How to Listen to an iPod in a Car

Without upgrading your head unit

The easiest ways to listen to an iPod in a car are to use an auxiliary input or hook up via iPod direct controls, but if you don’t want to buy a new head unit, then you can forget about those. Depending on the current head unit you have, there are three different options you can look at to use your iPod without a preexisting aux input: a car cassette adapter, an FM broadcaster, or an FM modulator. These are all viable options, and they all essentially add a temporary aux input to your sound system, but the best one for your particular situation will depend on a couple of different factors.

Car Cassette Adapter (The Cheapest Option)

An illustration of the way to connect an iPod to a radio in the car.

The easiest, least expensive way to listen to an iPod in a car without aux is a car cassette adapter. While these adapters were originally designed with CD players in mind, they’ll also work just fine with your iPod or any other MP3 player that has a 3.5mm audio jack. They work by basically tricking the heads in your tape deck into thinking that they’re reading a tape, so the audio signal is transmitted directly from the adapter to the tape heads. That provides decent audio quality, especially for the price.

Car cassette adapters are also easy to use. There’s no installation involved since you literally just have to stick a tape in your tape deck and plug it into the audio jack on your iPod. Of course, a car cassette adapter is only an option if your head unit has a tape player, and that’s becoming increasingly uncommon in new head units.

FM Transmitter (The Universal Option)

If you have a head unit that was built in the last 20 odd years, it’s almost a guarantee that you’ll be able to use an FM transmitter to listen to any MP3 player in your car. In the rare occurrence that your car (or truck) has an AM-only head unit, and it doesn’t include a tape deck, then you really might want to think about upgrading.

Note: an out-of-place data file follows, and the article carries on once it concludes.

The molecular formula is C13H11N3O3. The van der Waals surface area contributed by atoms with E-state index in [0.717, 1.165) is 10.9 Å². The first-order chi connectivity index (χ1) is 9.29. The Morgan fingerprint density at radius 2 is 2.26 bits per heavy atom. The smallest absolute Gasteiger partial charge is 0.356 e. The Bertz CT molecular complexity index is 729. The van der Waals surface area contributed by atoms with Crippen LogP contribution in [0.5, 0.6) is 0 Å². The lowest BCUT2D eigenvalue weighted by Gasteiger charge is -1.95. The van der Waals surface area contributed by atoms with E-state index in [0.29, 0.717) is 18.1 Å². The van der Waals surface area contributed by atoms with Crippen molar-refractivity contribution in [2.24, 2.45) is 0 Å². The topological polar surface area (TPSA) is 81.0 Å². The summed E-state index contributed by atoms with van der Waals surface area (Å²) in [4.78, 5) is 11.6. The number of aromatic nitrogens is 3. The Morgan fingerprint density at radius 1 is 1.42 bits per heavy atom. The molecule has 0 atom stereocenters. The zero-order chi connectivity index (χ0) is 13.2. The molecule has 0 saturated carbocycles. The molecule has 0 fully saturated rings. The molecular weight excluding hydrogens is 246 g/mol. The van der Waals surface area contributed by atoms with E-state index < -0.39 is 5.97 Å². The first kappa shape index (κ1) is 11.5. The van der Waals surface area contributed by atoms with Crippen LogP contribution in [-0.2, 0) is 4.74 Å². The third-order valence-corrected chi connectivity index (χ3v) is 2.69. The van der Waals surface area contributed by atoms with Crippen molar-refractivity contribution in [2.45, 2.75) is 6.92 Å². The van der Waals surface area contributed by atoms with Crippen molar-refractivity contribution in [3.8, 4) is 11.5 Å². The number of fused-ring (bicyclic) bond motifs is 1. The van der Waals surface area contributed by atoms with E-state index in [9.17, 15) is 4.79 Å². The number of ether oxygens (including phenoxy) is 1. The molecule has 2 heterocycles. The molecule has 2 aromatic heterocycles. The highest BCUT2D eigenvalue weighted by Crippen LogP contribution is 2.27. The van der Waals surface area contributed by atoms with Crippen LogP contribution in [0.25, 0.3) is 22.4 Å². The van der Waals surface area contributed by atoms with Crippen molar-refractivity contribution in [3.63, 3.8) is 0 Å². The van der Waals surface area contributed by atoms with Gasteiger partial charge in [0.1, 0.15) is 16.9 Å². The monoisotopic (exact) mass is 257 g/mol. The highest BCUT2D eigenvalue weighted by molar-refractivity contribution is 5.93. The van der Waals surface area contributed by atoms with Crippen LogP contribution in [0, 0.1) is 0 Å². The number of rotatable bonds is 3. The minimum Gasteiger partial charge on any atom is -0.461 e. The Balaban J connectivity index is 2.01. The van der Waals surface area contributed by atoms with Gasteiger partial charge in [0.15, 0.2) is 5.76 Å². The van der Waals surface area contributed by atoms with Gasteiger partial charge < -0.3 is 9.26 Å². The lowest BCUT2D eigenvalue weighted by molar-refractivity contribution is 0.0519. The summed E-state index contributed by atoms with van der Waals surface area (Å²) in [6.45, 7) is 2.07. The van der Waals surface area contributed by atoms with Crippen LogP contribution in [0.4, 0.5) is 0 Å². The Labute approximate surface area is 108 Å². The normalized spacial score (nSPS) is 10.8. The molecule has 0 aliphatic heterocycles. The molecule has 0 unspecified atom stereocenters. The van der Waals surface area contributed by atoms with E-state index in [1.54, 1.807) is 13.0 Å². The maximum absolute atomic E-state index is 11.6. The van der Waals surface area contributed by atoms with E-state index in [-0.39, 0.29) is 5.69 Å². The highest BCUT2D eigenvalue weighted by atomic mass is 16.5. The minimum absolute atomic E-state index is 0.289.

FM transmitters are like pint-sized radio stations in that they broadcast on the same frequency range that your FM radio is designed to pick up. They’re also pretty easy to use, although they don’t work as well in big cities as they do in rural areas. In order to set an FM transmitter up, you have to hook it up to your iPod (usually via Bluetooth pairing or the earbud jack) and then tune it to an open FM frequency. You then tune your radio to that same frequency, and the music on your iPod will come through the head unit just like a radio station.

FM Modulator (The Semi-Permanent Option)

Of the three options outlined here, an FM modulator is the only one that requires you to pull out your head unit and do some wiring. These gadgets work sort of like FM transmitters, but they skip the whole wireless transmission thing. Instead, you actually wire an FM modulator up in between your head unit and antenna. That typically results in better audio quality than you see from an FM transmitter with less chance of interference. It’s also a little bit cleaner of an installation, since the modulator can be installed under or behind the dash, and you can even tuck the audio input out of the way.

So What’s the Best Option for Listening to an iPod in a Car Without an Aux Input?

There’s no single best option for anyone with an iPod and a head unit that lacks an auxiliary input, but it is relatively easy to pick out the best one based on your particular situation. If your head unit has a tape deck, and you want a quick and dirty solution that just works, then a car cassette adapter is what you’re looking for. If you don’t have a tape deck, and you don’t want to mess around with any (semi) permanent wiring, then you should go for an FM transmitter. On the other hand, an FM modulator is the best choice if you live in an area with a crowded FM dial or you want a cleaner, more permanent solution to your problem.

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